Red Bull revamped after founder's death

Red Bull revamped after founder's death

Thai majority shareholders agree on management committee to replace the late Dietrich Mateschitz

(Reuters File Photo)
(Reuters File Photo)

Red Bull has divided management duties among a handful of European executives, distancing the company’s day-to-day leadership from the family of billionaire founder Dietrich Mateschitz less than two weeks after his death in Austria at age 78.

The passing of Mateschitz had stoked speculation as to who would take over the global energy drink maker, with Austrian media reporting that the company’s Thai majority shareholders, the Yoovidhya family, were looking to take more control.

But Mark Mateschitz, the lone son of Dietrich who now owns 49% of Red Bull, told employees on Friday that he and the Yoovidhya family had agreed to appoint a management committee that will run the company.

Chalerm Yoovidhya and family are worth an estimated $26.4 billion according to Forbes magazine, thanks in large part to their holdings in Red Bull. Mr Chalerm's son, Vorayuth, has been on the run for 10 years as he tries to wait out the statute of limitations on the last remaining charges stemming from the hit-and-run death of a policeman in 2012.

Under the new Red Bull structure, there will be separate heads of the beverage operations as well as projects and investments. Mark Mateschitz said he would step away from day-to-day business activities to manage his investment in the closely held company.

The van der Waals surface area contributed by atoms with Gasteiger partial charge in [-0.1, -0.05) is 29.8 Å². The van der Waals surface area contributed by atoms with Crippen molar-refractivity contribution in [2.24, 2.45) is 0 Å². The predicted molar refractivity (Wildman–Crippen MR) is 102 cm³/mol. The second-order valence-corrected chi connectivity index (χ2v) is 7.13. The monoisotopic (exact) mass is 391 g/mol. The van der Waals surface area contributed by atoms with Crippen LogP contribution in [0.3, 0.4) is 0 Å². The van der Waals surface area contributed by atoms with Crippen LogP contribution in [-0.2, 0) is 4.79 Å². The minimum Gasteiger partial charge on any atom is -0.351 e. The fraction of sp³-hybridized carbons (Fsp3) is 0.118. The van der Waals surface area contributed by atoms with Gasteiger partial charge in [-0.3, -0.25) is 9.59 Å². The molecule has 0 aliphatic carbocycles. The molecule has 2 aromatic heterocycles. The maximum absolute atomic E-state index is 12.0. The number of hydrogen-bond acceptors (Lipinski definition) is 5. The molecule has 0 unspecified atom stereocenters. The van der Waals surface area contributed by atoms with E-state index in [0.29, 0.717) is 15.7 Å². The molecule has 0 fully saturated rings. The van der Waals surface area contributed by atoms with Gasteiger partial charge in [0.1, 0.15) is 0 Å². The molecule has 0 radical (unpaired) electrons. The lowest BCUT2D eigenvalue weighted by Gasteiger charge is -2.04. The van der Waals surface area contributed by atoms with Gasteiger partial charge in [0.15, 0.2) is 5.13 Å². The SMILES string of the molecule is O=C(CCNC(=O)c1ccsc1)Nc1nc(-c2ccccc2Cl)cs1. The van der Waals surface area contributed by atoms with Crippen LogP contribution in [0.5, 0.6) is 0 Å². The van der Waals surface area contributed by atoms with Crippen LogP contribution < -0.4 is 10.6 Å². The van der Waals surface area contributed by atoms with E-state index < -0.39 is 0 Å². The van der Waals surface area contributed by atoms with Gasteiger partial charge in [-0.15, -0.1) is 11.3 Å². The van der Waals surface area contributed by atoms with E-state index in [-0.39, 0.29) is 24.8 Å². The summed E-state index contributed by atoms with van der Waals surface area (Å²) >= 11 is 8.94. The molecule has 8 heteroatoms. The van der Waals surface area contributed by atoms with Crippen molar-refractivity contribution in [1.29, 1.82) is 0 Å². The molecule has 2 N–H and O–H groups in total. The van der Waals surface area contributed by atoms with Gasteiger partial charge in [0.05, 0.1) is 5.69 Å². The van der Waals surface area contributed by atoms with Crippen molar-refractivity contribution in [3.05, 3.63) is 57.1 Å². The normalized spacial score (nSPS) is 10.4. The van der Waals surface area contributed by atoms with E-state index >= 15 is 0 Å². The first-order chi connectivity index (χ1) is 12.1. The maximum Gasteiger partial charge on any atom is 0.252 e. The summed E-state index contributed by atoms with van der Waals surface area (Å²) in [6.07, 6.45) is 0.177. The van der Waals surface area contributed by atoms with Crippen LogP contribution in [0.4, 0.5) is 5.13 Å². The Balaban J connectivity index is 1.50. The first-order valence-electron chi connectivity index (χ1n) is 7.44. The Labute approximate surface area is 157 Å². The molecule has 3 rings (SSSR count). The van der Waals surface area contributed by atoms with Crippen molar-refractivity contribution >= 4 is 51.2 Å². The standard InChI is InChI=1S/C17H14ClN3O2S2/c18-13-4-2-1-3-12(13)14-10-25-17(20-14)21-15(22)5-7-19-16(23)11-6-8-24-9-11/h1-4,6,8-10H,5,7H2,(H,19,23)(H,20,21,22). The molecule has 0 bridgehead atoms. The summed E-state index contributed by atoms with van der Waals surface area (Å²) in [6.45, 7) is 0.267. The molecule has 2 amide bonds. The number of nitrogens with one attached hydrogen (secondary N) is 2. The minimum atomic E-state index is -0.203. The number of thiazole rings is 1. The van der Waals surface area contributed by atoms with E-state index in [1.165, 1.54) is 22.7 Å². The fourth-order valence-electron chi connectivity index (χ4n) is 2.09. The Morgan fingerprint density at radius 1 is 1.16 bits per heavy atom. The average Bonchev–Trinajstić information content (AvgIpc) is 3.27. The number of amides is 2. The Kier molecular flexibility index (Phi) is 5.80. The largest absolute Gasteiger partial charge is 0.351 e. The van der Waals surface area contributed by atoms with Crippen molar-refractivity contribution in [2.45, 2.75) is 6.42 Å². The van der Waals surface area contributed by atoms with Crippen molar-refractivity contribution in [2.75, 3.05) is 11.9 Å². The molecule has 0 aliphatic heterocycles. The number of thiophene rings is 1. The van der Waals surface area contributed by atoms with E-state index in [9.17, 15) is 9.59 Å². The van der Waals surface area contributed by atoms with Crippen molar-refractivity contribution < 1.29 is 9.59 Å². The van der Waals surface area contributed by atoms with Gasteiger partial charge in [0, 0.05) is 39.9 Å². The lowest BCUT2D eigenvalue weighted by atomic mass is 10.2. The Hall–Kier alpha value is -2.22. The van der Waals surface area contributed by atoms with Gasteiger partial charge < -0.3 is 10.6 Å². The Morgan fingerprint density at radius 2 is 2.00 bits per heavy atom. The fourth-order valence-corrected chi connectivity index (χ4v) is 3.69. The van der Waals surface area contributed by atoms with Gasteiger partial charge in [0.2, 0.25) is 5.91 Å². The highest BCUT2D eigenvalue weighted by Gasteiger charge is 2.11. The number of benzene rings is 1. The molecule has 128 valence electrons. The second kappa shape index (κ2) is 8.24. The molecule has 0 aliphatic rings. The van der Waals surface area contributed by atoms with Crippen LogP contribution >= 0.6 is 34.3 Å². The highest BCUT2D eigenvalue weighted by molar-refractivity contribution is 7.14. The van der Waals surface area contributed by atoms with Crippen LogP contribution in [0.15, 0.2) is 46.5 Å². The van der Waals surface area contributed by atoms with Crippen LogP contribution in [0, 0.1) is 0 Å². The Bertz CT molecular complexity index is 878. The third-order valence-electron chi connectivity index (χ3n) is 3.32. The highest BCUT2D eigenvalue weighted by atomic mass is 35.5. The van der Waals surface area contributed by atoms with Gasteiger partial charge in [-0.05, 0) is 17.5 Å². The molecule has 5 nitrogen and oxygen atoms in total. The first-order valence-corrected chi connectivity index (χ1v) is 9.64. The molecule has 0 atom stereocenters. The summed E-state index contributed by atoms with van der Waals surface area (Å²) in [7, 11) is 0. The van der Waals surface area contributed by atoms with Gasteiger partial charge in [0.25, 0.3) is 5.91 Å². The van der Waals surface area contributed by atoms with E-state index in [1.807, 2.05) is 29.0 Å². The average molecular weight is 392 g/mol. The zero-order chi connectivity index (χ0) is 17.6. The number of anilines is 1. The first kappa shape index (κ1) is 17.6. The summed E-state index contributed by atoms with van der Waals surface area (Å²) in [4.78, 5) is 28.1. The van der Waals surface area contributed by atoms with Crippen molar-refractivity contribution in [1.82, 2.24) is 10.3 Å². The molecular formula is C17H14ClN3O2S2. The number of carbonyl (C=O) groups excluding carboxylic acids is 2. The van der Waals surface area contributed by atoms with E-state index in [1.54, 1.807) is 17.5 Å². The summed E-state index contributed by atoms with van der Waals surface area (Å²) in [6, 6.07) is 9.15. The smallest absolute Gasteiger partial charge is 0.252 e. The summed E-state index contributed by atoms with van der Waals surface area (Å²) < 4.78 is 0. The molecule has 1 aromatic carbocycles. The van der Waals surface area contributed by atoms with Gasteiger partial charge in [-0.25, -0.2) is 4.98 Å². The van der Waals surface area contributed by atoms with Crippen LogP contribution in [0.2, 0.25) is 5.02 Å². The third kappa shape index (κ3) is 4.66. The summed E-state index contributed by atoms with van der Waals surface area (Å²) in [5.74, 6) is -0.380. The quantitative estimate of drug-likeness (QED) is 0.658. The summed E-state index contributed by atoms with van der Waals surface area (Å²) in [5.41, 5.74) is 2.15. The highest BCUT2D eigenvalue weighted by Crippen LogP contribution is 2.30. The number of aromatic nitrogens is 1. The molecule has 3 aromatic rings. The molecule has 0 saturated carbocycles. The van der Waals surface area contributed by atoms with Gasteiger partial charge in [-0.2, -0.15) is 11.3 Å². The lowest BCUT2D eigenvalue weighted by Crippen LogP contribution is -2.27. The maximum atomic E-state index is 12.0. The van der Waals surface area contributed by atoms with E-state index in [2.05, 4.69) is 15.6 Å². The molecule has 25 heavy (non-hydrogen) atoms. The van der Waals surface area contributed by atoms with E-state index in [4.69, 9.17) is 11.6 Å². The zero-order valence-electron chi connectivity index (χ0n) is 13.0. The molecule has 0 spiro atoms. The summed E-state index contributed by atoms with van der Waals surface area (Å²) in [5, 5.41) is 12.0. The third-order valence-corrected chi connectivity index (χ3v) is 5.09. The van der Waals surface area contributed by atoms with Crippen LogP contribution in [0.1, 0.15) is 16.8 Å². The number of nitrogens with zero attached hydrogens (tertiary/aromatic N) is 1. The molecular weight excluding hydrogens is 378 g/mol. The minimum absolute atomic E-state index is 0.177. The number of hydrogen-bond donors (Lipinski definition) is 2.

“I do not believe one should be both an employee and a shareholder of the same company,” he said in a statement. “I will concentrate on my role as a shareholder, and I will interpret this and express myself in a way that makes sense to me and as I find necessary.” 

Dietrich Mateschitz died last month after becoming Austria’s richest man, raising questions about the future of one of Europe’s most successful brand-building stories of recent decades.

The marketing impresario built his fortune by peddling Red Bull to the masses, harnessing popularity of the energy drink to build a sports-marketing empire spanning Formula 1 auto racing, football and mountain biking.

Red Bull traces its origins to a similar drink called Krating Daeng, which was introduced in 1976 in Thailand by pharmacist Chaleo Yoovidhya, the father of Mr Chalerm. On a business trip to Thailand, Mateschitz discovered that the caffeinated beverage eased his jet lag. He and Chaleo founded Red Bull in 1984.

By 2020, Red Bull was selling tens of millions of servings each day of the brew that comes with a distinctive sweet flavour and is packaged in a slender can. It reported revenue of €6.3 billion (US$6.1 billion) in 2020.

In the new management structure, Franz Watzlawick will be chief executive officer for beverages, with Oliver Mintzlaff as CEO for projects and investments. Alexander Kirchmayr will act as chief financial officer. 

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